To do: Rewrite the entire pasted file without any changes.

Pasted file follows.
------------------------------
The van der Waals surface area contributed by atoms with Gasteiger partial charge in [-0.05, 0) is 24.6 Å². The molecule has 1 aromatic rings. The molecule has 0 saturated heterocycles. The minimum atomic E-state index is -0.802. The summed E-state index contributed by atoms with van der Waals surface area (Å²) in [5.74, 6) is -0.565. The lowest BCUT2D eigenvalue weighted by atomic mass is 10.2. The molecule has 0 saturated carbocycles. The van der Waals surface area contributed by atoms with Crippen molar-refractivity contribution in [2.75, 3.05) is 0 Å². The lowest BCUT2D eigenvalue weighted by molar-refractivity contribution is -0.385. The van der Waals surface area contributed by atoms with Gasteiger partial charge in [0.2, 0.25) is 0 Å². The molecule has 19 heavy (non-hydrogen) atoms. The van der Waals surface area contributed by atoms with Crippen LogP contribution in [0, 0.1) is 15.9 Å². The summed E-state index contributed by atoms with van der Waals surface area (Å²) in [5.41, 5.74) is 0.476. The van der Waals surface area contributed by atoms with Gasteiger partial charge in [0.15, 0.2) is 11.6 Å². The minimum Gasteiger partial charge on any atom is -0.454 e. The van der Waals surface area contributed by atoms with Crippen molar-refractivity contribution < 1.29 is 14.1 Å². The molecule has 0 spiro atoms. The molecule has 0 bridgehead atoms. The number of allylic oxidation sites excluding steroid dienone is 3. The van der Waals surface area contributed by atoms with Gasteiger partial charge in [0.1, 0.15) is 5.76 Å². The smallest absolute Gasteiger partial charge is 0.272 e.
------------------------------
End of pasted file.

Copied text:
The van der Waals surface area contributed by atoms with Gasteiger partial charge in [-0.05, 0) is 24.6 Å². The molecule has 1 aromatic rings. The molecule has 0 saturated heterocycles. The minimum atomic E-state index is -0.802. The summed E-state index contributed by atoms with van der Waals surface area (Å²) in [5.74, 6) is -0.565. The lowest BCUT2D eigenvalue weighted by atomic mass is 10.2. The molecule has 0 saturated carbocycles. The van der Waals surface area contributed by atoms with Crippen molar-refractivity contribution in [2.75, 3.05) is 0 Å². The lowest BCUT2D eigenvalue weighted by molar-refractivity contribution is -0.385. The van der Waals surface area contributed by atoms with Gasteiger partial charge in [0.2, 0.25) is 0 Å². The molecule has 19 heavy (non-hydrogen) atoms. The van der Waals surface area contributed by atoms with Crippen LogP contribution in [0, 0.1) is 15.9 Å². The summed E-state index contributed by atoms with van der Waals surface area (Å²) in [5.41, 5.74) is 0.476. The van der Waals surface area contributed by atoms with Gasteiger partial charge in [0.15, 0.2) is 11.6 Å². The minimum Gasteiger partial charge on any atom is -0.454 e. The van der Waals surface area contributed by atoms with Crippen molar-refractivity contribution < 1.29 is 14.1 Å². The molecule has 0 spiro atoms. The molecule has 0 bridgehead atoms. The number of allylic oxidation sites excluding steroid dienone is 3. The van der Waals surface area contributed by atoms with Gasteiger partial charge in [0.1, 0.15) is 5.76 Å². The smallest absolute Gasteiger partial charge is 0.272 e.